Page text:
Growing up with ME, depression, anxiety and borderline personality disorder was incredibly difficult for Georgia Dodsworth, but she found positivity in her experiences by starting a self-care movement
Until the age of 12, I was a happy child – energetic, enthusiastic and curious about the world around me. I had lots of hobbies from dancing and swimming, to music lessons. But, I struggled with change.
Change made me feel anxious; unsure of who I was and who I could trust. I had mild attachment issues, which stemmed from my father leaving when I was two. When I started puberty, a lot of change took place. I started at secondary school, had new friendship groups, and I stopped dance, swimming and music.
From the beginning of secondary school, I hated it.
The evenings after school would go so fast, and I would anxiously count down the hours before I had to go back. I would get angry at the smallest things – if I couldn’t find a certain set of pyjamas I would have a meltdown, smash everything in my bedroom, and sit and cry. When I made it to school, I would give excuses to leave early, but luckily my mum could see there was something deeper going on. She took me to my GP and he referred me to the NHS’s Child and Adolescent Mental Health Services (CAMHS).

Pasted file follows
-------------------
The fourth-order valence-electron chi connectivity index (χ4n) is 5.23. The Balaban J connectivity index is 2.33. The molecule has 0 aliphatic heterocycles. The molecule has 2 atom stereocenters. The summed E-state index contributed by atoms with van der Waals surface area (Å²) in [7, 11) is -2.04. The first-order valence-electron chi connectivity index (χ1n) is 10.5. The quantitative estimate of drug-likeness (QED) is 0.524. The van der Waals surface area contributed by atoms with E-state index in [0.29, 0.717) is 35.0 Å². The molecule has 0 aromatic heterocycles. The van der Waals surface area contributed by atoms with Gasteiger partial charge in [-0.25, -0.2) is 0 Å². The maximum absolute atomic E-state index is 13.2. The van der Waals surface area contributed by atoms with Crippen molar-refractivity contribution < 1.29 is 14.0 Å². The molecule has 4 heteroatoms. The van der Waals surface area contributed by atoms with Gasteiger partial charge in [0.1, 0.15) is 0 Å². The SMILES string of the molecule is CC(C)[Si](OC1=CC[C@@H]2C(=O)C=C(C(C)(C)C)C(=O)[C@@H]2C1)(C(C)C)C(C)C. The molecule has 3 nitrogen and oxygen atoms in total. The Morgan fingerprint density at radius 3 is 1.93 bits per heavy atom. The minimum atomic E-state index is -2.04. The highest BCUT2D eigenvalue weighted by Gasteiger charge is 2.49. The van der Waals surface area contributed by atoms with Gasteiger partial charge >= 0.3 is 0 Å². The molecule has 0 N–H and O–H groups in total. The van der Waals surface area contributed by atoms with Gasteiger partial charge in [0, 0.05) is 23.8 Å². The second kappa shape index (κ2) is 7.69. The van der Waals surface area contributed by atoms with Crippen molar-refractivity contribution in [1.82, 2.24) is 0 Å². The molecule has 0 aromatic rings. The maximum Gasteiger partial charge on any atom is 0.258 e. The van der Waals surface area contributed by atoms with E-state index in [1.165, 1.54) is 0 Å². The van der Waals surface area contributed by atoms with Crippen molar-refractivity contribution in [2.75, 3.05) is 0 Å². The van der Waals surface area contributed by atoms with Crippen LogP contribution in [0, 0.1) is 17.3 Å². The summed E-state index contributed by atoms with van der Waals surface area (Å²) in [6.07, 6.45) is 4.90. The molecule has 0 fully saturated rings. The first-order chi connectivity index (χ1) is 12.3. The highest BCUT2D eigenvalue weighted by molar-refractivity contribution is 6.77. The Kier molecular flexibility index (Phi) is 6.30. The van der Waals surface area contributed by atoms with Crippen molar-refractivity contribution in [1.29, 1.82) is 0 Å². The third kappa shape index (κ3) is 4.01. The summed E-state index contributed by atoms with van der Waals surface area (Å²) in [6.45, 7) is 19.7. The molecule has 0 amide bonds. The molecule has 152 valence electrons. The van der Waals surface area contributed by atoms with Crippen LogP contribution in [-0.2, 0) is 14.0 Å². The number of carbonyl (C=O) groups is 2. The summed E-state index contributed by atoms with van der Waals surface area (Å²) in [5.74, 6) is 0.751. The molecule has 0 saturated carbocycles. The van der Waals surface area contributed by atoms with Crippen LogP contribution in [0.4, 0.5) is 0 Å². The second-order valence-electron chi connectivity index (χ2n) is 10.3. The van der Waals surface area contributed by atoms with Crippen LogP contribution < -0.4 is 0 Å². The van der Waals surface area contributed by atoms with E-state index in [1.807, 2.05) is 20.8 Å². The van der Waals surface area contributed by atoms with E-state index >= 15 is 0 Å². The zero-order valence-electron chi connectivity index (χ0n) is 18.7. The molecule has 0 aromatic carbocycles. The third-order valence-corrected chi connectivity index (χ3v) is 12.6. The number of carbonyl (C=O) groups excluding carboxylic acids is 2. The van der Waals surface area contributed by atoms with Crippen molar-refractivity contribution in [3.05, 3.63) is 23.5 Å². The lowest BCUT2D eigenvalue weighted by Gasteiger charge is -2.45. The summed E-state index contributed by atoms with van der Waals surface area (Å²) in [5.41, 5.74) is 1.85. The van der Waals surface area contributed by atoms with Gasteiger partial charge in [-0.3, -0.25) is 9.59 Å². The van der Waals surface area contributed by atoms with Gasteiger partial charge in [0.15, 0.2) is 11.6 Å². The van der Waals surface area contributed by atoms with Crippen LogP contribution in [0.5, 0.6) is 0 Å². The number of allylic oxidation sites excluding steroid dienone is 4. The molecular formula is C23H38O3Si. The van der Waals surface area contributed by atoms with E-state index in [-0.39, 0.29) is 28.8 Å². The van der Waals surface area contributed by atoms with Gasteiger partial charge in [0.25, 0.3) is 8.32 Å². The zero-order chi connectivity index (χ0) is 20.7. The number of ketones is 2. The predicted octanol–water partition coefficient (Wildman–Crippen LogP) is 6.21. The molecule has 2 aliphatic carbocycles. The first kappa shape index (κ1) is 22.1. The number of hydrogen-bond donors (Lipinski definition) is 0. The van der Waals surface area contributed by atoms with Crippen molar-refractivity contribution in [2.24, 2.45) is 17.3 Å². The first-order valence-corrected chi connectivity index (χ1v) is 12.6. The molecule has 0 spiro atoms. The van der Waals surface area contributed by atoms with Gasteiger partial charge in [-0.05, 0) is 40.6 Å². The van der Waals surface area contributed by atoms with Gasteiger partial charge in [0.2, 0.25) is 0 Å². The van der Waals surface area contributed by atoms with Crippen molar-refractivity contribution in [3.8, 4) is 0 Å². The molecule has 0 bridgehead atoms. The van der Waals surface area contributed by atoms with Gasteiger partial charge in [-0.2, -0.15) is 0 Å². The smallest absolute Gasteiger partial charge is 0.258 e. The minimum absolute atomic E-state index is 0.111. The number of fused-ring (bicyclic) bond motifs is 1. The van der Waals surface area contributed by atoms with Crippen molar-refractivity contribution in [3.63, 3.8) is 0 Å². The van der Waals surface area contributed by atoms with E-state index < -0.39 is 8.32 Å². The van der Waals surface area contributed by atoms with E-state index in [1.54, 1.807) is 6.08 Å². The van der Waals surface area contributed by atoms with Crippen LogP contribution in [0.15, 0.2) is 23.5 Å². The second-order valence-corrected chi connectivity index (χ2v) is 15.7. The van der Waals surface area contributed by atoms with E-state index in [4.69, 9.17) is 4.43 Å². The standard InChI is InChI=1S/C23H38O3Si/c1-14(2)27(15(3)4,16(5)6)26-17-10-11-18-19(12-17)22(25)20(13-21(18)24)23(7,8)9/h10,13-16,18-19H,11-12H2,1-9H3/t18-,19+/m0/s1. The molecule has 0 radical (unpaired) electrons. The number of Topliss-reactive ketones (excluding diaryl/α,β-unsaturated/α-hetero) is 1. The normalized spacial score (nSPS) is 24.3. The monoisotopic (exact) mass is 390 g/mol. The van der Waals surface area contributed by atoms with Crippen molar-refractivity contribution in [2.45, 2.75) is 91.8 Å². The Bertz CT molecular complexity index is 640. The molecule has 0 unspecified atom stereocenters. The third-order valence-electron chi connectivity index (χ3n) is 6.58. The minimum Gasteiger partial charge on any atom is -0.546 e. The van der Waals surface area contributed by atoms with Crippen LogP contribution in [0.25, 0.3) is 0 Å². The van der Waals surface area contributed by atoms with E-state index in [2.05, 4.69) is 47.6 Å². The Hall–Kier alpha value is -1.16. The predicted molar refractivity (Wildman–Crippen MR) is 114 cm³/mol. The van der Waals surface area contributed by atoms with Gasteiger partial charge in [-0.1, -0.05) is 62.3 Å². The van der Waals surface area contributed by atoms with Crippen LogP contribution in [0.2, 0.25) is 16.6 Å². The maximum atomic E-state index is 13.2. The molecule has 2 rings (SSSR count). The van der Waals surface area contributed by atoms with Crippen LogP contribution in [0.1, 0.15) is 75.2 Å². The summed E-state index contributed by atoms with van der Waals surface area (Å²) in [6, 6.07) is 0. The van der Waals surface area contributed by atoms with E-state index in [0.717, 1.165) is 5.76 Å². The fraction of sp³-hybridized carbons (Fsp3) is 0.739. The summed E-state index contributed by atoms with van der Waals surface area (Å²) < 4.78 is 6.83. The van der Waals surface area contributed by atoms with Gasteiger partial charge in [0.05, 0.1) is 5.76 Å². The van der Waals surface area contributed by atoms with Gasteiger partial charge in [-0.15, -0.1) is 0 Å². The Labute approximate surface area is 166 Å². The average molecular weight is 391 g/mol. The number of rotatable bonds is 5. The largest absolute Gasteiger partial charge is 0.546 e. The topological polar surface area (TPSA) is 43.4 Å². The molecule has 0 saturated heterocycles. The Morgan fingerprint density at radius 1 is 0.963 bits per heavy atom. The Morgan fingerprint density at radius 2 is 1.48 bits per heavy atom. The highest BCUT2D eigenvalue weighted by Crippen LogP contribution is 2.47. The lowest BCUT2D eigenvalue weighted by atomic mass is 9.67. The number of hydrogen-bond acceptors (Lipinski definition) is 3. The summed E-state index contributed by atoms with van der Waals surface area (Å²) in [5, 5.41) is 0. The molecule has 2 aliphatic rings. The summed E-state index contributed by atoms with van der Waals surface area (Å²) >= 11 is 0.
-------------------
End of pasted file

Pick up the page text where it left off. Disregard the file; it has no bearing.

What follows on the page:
I felt very confused during my initial appointment, asking: “Why do I have to talk to a stranger about my emotions?” I felt ashamed about going to CAMHS once a week because none of my friends did. I wondered why I couldn’t be like them instead?
But the fact was, I didn’t feel “normal” in myself and in society. I felt different. I felt painful and numb at the same time.
Having ME made my mental health symptoms worse, and my mental health made my ME worse
After five sessions, the psychiatrist asked my mum and me to come into the appointment room together. It was then, just after my 14th birthday, I was diagnosed with anxiety and depression, caused by adolescence. I left the appointment feeling strange and empty. Rather than being comforted by my diagnoses, I felt blind and confused. I didn’t even know what anxiety and depression were.